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Animals will be animals; people are the problem
Kearney, like McCook, requires dogs to be leashed when they’re outside, especially in parks.
Ignoring the ordinance can turn into a tragedy, such as last winter when a dog died after falling through the ice in Barnett Park, despite rescue efforts.
This week, a popular swan died after being attacked by a dog in Kearney’s Yanney Park.
The owner of the dog told NTV News that she was preparing to leave the park and leash her dog when she slipped into a pond.
A male swan, Ike, apparently thought the clutch of four eggs, produced by himself and his mate, Tina, were threatened and moved to defend them. The owner of the dog said he probably thought she was threatened, in turn, and her dog attacked Ike, who later died in a Grand Island veterinary hospital.
The dog was taken away from his owner, is being boarded at $20 a day; and the owner faces hefty penalties, such as $2,000 for the swan plus medical expenses.
Kearney does have the advantage over McCook by having a designated dog park. McCook has had a large parcel of property donated for that purpose, but it has not yet been developed.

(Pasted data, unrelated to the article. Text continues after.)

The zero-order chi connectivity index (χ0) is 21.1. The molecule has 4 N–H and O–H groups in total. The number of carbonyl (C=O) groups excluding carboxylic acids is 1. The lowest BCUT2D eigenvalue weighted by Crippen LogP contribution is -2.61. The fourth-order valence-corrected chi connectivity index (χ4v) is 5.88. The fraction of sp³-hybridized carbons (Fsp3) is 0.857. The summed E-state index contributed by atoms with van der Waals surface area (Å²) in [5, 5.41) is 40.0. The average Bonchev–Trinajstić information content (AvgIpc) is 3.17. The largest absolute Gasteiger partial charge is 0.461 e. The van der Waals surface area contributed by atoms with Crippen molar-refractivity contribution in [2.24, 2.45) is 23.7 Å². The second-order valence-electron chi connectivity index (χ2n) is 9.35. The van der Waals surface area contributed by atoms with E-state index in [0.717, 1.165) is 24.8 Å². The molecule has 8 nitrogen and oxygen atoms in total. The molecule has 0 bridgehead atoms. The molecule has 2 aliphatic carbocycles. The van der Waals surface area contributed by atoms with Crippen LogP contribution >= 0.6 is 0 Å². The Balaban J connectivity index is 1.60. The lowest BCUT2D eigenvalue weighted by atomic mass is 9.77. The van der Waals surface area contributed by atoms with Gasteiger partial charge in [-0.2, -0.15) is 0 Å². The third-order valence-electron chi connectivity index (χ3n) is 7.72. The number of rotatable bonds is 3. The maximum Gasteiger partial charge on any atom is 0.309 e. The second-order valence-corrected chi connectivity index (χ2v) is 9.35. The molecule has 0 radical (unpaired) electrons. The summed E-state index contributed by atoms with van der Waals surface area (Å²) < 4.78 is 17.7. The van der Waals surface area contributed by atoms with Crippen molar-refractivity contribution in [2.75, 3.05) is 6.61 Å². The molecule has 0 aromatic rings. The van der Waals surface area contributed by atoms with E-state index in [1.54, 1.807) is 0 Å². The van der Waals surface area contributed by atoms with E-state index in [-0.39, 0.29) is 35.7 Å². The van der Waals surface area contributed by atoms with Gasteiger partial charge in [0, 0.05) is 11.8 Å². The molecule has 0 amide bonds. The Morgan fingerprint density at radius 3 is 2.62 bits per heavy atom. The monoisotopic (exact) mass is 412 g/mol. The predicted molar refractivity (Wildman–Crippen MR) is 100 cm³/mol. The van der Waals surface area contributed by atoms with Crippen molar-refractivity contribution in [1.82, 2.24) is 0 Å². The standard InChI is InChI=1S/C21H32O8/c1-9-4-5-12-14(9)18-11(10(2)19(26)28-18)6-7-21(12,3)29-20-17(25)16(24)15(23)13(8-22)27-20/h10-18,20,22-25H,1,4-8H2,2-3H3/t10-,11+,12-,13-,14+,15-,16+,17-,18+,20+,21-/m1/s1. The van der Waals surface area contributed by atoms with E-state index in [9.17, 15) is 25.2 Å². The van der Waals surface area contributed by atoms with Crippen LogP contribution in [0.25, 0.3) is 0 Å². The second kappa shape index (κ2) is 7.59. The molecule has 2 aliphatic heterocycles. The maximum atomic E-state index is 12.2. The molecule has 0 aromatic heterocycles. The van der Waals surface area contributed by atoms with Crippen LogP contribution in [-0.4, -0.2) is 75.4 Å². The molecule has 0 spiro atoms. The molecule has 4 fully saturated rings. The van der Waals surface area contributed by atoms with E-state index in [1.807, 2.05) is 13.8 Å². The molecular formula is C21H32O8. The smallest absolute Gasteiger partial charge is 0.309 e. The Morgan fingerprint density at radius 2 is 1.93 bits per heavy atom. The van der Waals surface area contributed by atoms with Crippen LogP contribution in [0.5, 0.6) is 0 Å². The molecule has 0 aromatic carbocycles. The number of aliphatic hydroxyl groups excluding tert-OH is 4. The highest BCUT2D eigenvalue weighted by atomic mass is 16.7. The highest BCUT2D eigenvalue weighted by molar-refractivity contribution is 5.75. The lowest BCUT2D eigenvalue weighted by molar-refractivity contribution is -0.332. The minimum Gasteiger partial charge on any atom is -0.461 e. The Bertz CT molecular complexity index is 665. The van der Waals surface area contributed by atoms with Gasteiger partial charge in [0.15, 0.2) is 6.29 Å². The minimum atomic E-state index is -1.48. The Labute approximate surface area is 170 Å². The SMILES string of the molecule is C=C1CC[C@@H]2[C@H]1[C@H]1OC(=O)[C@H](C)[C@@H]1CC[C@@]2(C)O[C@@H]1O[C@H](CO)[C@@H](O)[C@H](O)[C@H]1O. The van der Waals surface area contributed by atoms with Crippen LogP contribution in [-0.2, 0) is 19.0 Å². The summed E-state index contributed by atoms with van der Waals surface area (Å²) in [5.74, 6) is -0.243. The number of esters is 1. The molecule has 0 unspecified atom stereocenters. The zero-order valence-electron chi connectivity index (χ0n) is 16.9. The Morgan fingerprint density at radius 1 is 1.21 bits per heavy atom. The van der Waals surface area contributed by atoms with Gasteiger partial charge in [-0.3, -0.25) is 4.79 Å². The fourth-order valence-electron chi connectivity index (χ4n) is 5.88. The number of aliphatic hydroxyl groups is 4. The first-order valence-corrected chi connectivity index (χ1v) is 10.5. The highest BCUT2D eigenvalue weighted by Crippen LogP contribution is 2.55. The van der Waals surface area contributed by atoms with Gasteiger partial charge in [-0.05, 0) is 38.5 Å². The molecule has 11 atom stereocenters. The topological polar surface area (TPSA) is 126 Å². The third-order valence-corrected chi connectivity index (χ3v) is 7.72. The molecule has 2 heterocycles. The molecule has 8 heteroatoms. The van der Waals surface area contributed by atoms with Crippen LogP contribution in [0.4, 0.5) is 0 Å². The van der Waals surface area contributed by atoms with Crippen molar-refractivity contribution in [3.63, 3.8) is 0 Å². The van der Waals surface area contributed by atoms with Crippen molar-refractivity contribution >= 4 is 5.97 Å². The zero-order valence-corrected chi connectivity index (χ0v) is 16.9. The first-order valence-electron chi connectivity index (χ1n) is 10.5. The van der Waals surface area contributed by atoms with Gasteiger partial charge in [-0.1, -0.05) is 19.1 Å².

We have mixed thoughts on the dog park idea; yes, it would be great to have a fenced-in, designated park where dogs could run loose.
But, judging from the amount of dog-droppings we see deposited in public places such as Norris Park, along the city walking trail, the lawn of the post office and museum — not to mention private lawns — we have doubts about dog owners cleaning up after their animals in a dog park.
We would hope more dog owners would be more considerate of their neighbors and invest in “doggie bags” or even “pooper scoopers” to perform the unpleasant task. Thanks to the city, bag dispensers are already in place on the walking trail and in Norris Park.
The controversy reminds us of the stories we heard about McCook’s short-lived leash law for cats.
We’re not sure about the details, but a frustrated City Council, weary of dealing with loose dogs, and in the interest of fairness, decreed that not only dogs but cats must be leashed as well.
Logic prevailed in the end — but did it?
While the Kearney dog is in hot water for killing one bird, a three-year Fish and Wildlife Service-funded study a few years ago concluded that house cats or feral cats kill as many as 3.7 billion birds in the continental U.S. each year.
That includes about 800 species that are threatened or endangered, according to the American Bird Conservancy. We’re sure McCook’s thriving population of feral cats is adding its share to the number of bird fatalities.
Some have questioned whether domestic cats actually kill that many birds, but there’s a growing movement to create enclosed outdoor cages for pet cats to prevent them from stalking birds and other small animals.
The loss of a swan was a tragedy for Yanney Park, but let’s hope those who decide the fate of the dog and his owner can keep things in perspective.